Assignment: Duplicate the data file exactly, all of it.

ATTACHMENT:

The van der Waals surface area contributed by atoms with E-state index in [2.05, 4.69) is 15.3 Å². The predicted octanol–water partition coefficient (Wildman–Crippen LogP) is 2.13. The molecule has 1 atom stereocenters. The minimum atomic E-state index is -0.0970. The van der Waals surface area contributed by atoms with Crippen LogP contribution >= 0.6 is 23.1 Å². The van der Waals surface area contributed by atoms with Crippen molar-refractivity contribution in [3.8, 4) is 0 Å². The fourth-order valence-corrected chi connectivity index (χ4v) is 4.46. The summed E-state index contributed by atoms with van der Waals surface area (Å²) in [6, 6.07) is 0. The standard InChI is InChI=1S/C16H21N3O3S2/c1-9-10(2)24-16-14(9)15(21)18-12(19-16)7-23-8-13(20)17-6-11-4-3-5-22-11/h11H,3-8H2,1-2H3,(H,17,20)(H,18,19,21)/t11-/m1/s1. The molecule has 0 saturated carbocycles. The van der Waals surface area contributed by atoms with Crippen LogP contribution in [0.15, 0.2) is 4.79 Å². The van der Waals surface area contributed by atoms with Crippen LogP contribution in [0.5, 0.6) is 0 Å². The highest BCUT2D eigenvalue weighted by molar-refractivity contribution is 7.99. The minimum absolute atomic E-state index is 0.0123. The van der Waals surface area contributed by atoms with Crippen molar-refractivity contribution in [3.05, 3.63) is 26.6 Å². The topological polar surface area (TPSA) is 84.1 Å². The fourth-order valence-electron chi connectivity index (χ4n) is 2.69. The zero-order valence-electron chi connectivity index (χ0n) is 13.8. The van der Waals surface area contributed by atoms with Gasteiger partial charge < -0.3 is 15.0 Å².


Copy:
The van der Waals surface area contributed by atoms with E-state index in [2.05, 4.69) is 15.3 Å². The predicted octanol–water partition coefficient (Wildman–Crippen LogP) is 2.13. The molecule has 1 atom stereocenters. The minimum atomic E-state index is -0.0970. The van der Waals surface area contributed by atoms with Crippen LogP contribution >= 0.6 is 23.1 Å². The van der Waals surface area contributed by atoms with Crippen molar-refractivity contribution in [3.8, 4) is 0 Å². The fourth-order valence-corrected chi connectivity index (χ4v) is 4.46. The summed E-state index contributed by atoms with van der Waals surface area (Å²) in [6, 6.07) is 0. The standard InChI is InChI=1S/C16H21N3O3S2/c1-9-10(2)24-16-14(9)15(21)18-12(19-16)7-23-8-13(20)17-6-11-4-3-5-22-11/h11H,3-8H2,1-2H3,(H,17,20)(H,18,19,21)/t11-/m1/s1. The molecule has 0 saturated carbocycles. The van der Waals surface area contributed by atoms with Crippen LogP contribution in [0.15, 0.2) is 4.79 Å². The van der Waals surface area contributed by atoms with Crippen LogP contribution in [0.5, 0.6) is 0 Å². The highest BCUT2D eigenvalue weighted by molar-refractivity contribution is 7.99. The minimum absolute atomic E-state index is 0.0123. The van der Waals surface area contributed by atoms with Crippen molar-refractivity contribution in [3.05, 3.63) is 26.6 Å². The topological polar surface area (TPSA) is 84.1 Å². The fourth-order valence-electron chi connectivity index (χ4n) is 2.69. The zero-order valence-electron chi connectivity index (χ0n) is 13.8. The van der Waals surface area contributed by atoms with Gasteiger partial charge < -0.3 is 15.0 Å².